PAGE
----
5. Further of concern is the misinterpretation of the Constitution of the United States, and specifically the First Amendment. Nowhere in the Constitution do the words "separation of Church and State" appear. The complete text of the First Amendment is given as follows: "Congress shall make no law respecting an establishment of religion, or prohibiting the free exercise thereof; or abridging the freedom of speech, or of the press; or the right of the people peaceably to assemble, and to petition the Government for a redress of grievances." This Amendment applied first only to the Federal government of the United States. It did not apply to the several States until 1947.(2) Attempts to prevent federal and state governments from "promoting" religion did not come about until the twentieth century, predominately in 1994.(3)

6. We observe the long-standing Christian nature of the American republic. Even in the colonial period, each colony was predominately Christian in nature. Some colonies had official or at least preferred religions. This Christian nature did not end with the American Revolution or with the ratification of the Constitution of the United States. The Supreme Court building displays the Ten Commandments. The President of the United States is sworn into office with his hand on a Bible. "In God we Trust" is printed on money. The office of Chaplain exists in the United States Congress. These are but a few of many such examples of the presence of religion, and especially the Christian religion, in the government of the United States and the several States thereof. We also point out the religious aspect to the War Between the States, or the Civil War, for both sides of the conflict. It is simply a fallacy to suggest that it is historically American to keep religion out of the public sphere. Yet, this fallacy is precisely the reinterpretation of history and the law that the liberals, secularists, and modernists are promoting.

7. The right of the Church to be free from interference of the government is what is guaranteed by the First Amendment. Said amendment does not prevent people from applying their faith and morals to their work in public office, to their vote, or to any other aspect of the public sphere. Indeed, no true Christian can lay aside his faith to serve in public office. From whence, then, would come the moral compass expected to guide each public servant? The changing whims of society or State-imposed pseudo-morality take the place of Christian morals and ethics if Christian morals and ethics are laid aside.

8. A Christian public servant is first a servant of Christ. Likewise, a Christian citizen of a country is first a Christian. This applies even to secular states, for the law of Christ is universal. The law of Christ has outlasted many regimes and governments and will outlast them all.

9. Furthermore, the validity of any government rests on its consistency with the laws of Christ. For example, socialist regimes are intrinsically invalid and illegitimate, for socialism is incompatible with Christianity. Also, any State that seeks to suppress the Faith and restrict the freedom of the Church is inherently flawed and illegitimate. It is the duty of citizens of all countries to vote according to the principles of Christianity in order to establish that freedom that can come only through Christ. This is for the benefit of all citizens of such countries, not only for Christians, as the true Christian works for the good of all mankind.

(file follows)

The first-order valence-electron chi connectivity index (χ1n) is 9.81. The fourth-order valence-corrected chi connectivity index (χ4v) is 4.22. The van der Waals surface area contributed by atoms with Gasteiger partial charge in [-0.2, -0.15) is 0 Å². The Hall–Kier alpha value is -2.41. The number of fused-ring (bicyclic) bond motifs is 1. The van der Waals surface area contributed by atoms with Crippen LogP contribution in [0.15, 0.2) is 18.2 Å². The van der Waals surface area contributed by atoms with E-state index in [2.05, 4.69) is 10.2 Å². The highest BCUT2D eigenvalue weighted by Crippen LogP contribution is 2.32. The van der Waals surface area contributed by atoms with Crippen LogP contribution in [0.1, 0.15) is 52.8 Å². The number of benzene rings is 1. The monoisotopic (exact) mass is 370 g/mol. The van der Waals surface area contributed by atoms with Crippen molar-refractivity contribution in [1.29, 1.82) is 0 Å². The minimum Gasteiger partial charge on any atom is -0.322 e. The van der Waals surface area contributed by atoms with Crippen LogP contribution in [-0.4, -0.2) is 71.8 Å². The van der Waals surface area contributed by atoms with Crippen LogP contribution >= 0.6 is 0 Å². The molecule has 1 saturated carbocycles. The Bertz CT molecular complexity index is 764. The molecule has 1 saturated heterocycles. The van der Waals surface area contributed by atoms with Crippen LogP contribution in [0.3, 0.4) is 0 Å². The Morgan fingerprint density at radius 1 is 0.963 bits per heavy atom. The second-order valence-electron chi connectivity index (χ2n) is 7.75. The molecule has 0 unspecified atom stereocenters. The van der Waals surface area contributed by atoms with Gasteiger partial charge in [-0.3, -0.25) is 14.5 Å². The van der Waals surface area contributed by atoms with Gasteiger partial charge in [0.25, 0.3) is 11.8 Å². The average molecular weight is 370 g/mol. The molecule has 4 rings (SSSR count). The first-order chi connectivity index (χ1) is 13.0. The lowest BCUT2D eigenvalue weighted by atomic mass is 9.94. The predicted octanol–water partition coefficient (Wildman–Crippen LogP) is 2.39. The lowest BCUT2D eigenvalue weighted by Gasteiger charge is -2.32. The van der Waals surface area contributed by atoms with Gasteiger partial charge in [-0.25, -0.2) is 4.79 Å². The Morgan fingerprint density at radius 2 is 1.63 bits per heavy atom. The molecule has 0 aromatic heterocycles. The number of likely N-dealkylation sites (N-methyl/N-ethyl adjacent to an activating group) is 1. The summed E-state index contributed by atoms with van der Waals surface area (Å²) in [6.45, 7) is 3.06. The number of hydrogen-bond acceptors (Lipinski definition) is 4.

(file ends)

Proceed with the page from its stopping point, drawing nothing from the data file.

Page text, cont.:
10. We, therefore, call upon the faithful in the United States of America at this crucial time in history to remember their Christian duty when engaged in any matter of public policy or action. This includes public officials, government employees, and private citizens. In a republic, each citizen has a right to participate in governance, and therefore has a duty to do so as a means of establishing Christ's justice and truth in this world. One cannot be a Christian on Sunday and a secular public servant the rest of the week. One cannot be a Christian even every day and a secular citizen, laying aside the faith, in the voting booth.

11. America is at an important cross-roads. She faces the choice of being a secular nation that suppresses the Christian Faith or a Christian nation that embraces the freedom that can only come through Christ. We must all do our Christian duty first and foremost when making decisions that impact others. This is not an imposition of our personal beliefs on others, but an exercise not only of our rights but our duty as members of the faithful. And, indeed, the clergy have an even greater obligation.

12. We therefore pray that all the faithful in America will be given the courage and resolve to stand firm in the faith despite the opposition. We pray that those whose faith has been weakened through their own action or the influence of secularists, liberals, or modernists, may be strengthened. We pray that the hearts of our enemies may be turned. We pray that America will be spared the evils of socialism, communism, and other totalitarian regimes that are an affront to the dignity of the human person. We pray that America will respect life and individual freedom. We pray that America will shine forth as an example of true religious freedom in the future.

Rutherford c.p.p. I

Given at the Court of Saint Mary of Walsingham on the Feast of Saint Clare the Virgin, within the Octave of Saint Lawrence the Martyr, and on the tenth Sunday after the Feast of the Most Holy Trinity, on the twelfth day of August in the 2011th day of the Incarnation of our Lord.

Notes:

(1) Jude 1.3; I Peter 3.15; II Timothy 4.

(2) Everson v. Board of Education. 1947

(3) Board of Education of Kiryas Joel Village School District v. Grumet. U.S. Supreme Court. 1994.